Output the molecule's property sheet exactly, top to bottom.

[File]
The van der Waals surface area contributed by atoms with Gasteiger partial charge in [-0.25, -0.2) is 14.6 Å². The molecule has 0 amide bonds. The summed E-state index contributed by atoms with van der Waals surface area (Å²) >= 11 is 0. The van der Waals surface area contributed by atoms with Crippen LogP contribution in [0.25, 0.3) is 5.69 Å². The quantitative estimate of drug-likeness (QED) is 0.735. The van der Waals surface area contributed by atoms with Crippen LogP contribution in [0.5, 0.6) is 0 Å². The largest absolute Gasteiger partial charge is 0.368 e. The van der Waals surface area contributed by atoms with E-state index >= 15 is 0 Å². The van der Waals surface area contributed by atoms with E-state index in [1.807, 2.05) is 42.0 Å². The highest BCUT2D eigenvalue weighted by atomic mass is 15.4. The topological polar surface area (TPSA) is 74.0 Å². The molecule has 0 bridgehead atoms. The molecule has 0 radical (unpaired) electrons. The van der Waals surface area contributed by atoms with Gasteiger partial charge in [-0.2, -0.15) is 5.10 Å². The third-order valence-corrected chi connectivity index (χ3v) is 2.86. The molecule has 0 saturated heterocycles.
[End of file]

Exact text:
The van der Waals surface area contributed by atoms with Gasteiger partial charge in [-0.25, -0.2) is 14.6 Å². The molecule has 0 amide bonds. The summed E-state index contributed by atoms with van der Waals surface area (Å²) >= 11 is 0. The van der Waals surface area contributed by atoms with Crippen LogP contribution in [0.25, 0.3) is 5.69 Å². The quantitative estimate of drug-likeness (QED) is 0.735. The van der Waals surface area contributed by atoms with Crippen LogP contribution in [0.5, 0.6) is 0 Å². The largest absolute Gasteiger partial charge is 0.368 e. The van der Waals surface area contributed by atoms with E-state index >= 15 is 0 Å². The van der Waals surface area contributed by atoms with E-state index in [1.807, 2.05) is 42.0 Å². The highest BCUT2D eigenvalue weighted by atomic mass is 15.4. The topological polar surface area (TPSA) is 74.0 Å². The molecule has 0 bridgehead atoms. The molecule has 0 radical (unpaired) electrons. The van der Waals surface area contributed by atoms with Gasteiger partial charge in [-0.2, -0.15) is 5.10 Å². The third-order valence-corrected chi connectivity index (χ3v) is 2.86. The molecule has 0 saturated heterocycles.